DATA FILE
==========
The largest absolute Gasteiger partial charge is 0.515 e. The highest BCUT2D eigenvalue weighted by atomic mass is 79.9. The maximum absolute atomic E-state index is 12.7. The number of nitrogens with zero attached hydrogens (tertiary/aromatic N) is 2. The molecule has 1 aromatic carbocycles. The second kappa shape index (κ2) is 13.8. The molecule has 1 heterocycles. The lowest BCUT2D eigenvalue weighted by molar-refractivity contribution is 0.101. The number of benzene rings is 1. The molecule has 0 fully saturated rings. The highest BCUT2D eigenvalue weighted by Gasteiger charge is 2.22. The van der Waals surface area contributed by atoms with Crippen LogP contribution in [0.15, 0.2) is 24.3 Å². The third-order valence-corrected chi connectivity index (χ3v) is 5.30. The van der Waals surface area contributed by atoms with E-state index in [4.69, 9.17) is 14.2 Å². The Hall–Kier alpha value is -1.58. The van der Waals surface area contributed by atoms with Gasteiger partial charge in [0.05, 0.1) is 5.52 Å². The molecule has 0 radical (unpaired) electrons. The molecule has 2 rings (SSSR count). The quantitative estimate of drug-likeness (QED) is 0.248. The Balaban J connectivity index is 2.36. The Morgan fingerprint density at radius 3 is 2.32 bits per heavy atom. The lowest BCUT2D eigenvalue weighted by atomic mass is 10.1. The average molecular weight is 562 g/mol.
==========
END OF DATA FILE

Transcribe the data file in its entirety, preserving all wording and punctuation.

The largest absolute Gasteiger partial charge is 0.515 e. The highest BCUT2D eigenvalue weighted by atomic mass is 79.9. The maximum absolute atomic E-state index is 12.7. The number of nitrogens with zero attached hydrogens (tertiary/aromatic N) is 2. The molecule has 1 aromatic carbocycles. The second kappa shape index (κ2) is 13.8. The molecule has 1 heterocycles. The lowest BCUT2D eigenvalue weighted by molar-refractivity contribution is 0.101. The number of benzene rings is 1. The molecule has 0 fully saturated rings. The highest BCUT2D eigenvalue weighted by Gasteiger charge is 2.22. The van der Waals surface area contributed by atoms with Crippen LogP contribution in [0.15, 0.2) is 24.3 Å². The third-order valence-corrected chi connectivity index (χ3v) is 5.30. The van der Waals surface area contributed by atoms with E-state index in [4.69, 9.17) is 14.2 Å². The Hall–Kier alpha value is -1.58. The van der Waals surface area contributed by atoms with Gasteiger partial charge in [0.05, 0.1) is 5.52 Å². The molecule has 0 radical (unpaired) electrons. The molecule has 2 rings (SSSR count). The quantitative estimate of drug-likeness (QED) is 0.248. The Balaban J connectivity index is 2.36. The Morgan fingerprint density at radius 3 is 2.32 bits per heavy atom. The lowest BCUT2D eigenvalue weighted by atomic mass is 10.1. The average molecular weight is 562 g/mol.